“It’s a program specifically designed for folks who have been injured in battle and it started really with an effort to build a house for our first surviving quadruple amputee,” said Sinise. “He lost both his arms and both his legs In Iraq in 2009. He’s from Staten Island. Some buddies of mine and the FDNY wanted me to help them raise money to build a house for him. That began an effort to build homes for a lot of our wounded. I would do that by raising money and building awareness and about 22 of these guys I went out and did concerts for them.
“To see our wounded service members with a crowd of thousands out there and there just for them, to support them, to raise money for them, to rally behind them in these small communities all across the country, that’s very heartwarming to me, that there’s a little bit that I can do to kind of be this attention getter to help shine a light on somebody who’s wounded and help inspire that community to get behind that person and help them.”
Three years ago, Sinise was pinned as an honorary member of the Marine Corps in a surprise ceremony in the nation’s capital.
“I was pinned as an honorary Marine and I’m very, very proud of that. I know that that doesn’t happen to a lot of folks,” said Sinise. “They surprised me by bringing me into the community and I will always be very proud of that, just to be embraced in that way by the military community in that way to me it means everything.”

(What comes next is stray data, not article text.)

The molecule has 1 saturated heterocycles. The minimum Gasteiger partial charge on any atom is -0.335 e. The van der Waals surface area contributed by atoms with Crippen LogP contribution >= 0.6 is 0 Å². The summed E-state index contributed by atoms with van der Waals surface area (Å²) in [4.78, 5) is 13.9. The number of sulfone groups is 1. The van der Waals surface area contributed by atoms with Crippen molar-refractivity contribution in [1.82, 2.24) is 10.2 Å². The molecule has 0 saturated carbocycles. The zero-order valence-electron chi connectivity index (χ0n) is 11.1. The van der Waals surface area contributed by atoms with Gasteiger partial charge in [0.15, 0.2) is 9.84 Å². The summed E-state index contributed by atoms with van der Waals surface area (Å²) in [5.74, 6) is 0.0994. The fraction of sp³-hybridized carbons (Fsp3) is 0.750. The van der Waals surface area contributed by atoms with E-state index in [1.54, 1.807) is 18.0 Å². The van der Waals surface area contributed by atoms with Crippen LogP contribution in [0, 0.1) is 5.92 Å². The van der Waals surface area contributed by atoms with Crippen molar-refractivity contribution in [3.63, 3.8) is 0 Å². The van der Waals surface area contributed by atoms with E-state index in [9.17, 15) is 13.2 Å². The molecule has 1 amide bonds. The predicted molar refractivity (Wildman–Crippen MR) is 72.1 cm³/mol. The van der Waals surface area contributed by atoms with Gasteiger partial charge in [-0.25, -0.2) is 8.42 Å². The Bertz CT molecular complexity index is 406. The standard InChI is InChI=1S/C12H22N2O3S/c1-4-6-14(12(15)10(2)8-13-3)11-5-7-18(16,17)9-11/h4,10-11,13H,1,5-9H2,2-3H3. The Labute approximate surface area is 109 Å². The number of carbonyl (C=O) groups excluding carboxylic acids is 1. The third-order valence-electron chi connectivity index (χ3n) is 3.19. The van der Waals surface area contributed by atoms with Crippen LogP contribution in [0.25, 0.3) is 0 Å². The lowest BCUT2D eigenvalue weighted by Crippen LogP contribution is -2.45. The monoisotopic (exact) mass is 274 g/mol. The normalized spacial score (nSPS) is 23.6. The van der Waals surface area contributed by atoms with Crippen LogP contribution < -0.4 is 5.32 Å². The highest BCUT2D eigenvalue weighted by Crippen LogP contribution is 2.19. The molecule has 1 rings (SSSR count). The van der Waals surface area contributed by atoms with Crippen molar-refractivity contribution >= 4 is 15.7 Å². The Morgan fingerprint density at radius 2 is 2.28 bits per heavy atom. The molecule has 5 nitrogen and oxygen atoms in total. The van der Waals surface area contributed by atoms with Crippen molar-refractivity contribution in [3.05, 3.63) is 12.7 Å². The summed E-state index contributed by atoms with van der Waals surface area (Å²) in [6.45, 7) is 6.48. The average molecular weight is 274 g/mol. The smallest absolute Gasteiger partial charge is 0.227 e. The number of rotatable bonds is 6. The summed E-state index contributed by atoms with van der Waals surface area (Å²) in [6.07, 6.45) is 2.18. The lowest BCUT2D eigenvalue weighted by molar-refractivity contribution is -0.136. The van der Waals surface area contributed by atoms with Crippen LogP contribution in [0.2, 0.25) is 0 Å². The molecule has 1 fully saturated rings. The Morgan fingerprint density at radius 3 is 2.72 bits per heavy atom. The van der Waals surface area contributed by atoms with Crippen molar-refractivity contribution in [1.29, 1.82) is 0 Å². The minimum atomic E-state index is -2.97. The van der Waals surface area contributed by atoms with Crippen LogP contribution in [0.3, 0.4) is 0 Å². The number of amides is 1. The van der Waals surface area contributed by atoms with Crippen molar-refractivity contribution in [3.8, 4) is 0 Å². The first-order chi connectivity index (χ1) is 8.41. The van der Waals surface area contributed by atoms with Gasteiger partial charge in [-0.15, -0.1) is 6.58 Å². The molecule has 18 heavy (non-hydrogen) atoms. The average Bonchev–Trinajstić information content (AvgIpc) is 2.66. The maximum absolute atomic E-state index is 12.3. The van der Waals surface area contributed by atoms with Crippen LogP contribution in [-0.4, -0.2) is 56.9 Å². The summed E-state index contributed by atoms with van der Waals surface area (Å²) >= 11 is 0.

Beth McKenzie, of Marine Corps Community Services, said that the Lt. Dan Band had never been to Cherry Point.
“He’s been to other bases in the area, but he hasn’t been to Cherry Point,” said McKenzie. “He’s such a huge supporter of the military and does so much for the military. People know who he is because he’s a television star also. Everybody’s just real excited that he’s here today.”
Pat Beck, a Marine veteran who serves as retail director at the base theater, said Sinise’s efforts for the military is appreciated.
“It’s incredible, absolutely fantastic,” Beck said. “I think everybody here has been watching his movies and watching his television shows for years. I just think it’s a fantastic thing what he’s doing for the Marines on base here. It’s incredible. In all honesty, I don’t think anybody is as famous or as appreciated as Gary Sinise for what he’s done. He doesn’t have to do this. I am sure he’s got plenty of other things he could be doing, probably sitting on a beach on an island someplace, but for him to come here and do what he’s doing is amazing, for him to take his time out of his schedule to come and do this for the Marines is fantastic.”